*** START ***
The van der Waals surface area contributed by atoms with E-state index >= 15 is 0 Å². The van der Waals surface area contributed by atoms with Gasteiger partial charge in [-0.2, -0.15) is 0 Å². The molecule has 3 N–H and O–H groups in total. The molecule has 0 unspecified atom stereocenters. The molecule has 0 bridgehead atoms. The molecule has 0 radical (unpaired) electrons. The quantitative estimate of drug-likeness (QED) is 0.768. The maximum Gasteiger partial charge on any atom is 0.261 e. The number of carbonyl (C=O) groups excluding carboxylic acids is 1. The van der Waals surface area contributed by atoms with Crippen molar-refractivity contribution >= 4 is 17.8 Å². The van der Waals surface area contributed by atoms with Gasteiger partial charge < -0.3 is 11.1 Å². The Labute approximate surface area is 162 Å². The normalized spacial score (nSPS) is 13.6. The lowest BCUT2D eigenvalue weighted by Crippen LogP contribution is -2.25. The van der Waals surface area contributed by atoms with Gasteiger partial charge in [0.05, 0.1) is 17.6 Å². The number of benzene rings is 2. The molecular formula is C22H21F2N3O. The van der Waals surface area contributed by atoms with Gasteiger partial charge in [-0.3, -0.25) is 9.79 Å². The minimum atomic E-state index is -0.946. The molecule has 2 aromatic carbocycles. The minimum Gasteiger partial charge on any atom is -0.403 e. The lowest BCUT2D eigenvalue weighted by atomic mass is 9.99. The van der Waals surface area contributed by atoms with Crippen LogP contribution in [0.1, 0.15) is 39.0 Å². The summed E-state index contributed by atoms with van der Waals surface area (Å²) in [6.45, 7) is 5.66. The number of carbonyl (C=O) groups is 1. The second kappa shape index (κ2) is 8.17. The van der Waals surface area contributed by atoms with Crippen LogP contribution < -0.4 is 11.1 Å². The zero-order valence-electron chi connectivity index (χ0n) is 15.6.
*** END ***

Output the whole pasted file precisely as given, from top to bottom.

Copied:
The van der Waals surface area contributed by atoms with E-state index >= 15 is 0 Å². The van der Waals surface area contributed by atoms with Gasteiger partial charge in [-0.2, -0.15) is 0 Å². The molecule has 3 N–H and O–H groups in total. The molecule has 0 unspecified atom stereocenters. The molecule has 0 bridgehead atoms. The molecule has 0 radical (unpaired) electrons. The quantitative estimate of drug-likeness (QED) is 0.768. The maximum Gasteiger partial charge on any atom is 0.261 e. The number of carbonyl (C=O) groups excluding carboxylic acids is 1. The van der Waals surface area contributed by atoms with Crippen molar-refractivity contribution >= 4 is 17.8 Å². The van der Waals surface area contributed by atoms with Gasteiger partial charge < -0.3 is 11.1 Å². The Labute approximate surface area is 162 Å². The normalized spacial score (nSPS) is 13.6. The lowest BCUT2D eigenvalue weighted by Crippen LogP contribution is -2.25. The van der Waals surface area contributed by atoms with Gasteiger partial charge in [0.05, 0.1) is 17.6 Å². The number of benzene rings is 2. The molecular formula is C22H21F2N3O. The van der Waals surface area contributed by atoms with Gasteiger partial charge in [-0.3, -0.25) is 9.79 Å². The minimum atomic E-state index is -0.946. The molecule has 2 aromatic carbocycles. The minimum Gasteiger partial charge on any atom is -0.403 e. The lowest BCUT2D eigenvalue weighted by atomic mass is 9.99. The van der Waals surface area contributed by atoms with Crippen LogP contribution in [0.1, 0.15) is 39.0 Å². The summed E-state index contributed by atoms with van der Waals surface area (Å²) in [6.45, 7) is 5.66. The number of carbonyl (C=O) groups is 1. The second kappa shape index (κ2) is 8.17. The van der Waals surface area contributed by atoms with Crippen LogP contribution < -0.4 is 11.1 Å². The zero-order valence-electron chi connectivity index (χ0n) is 15.6.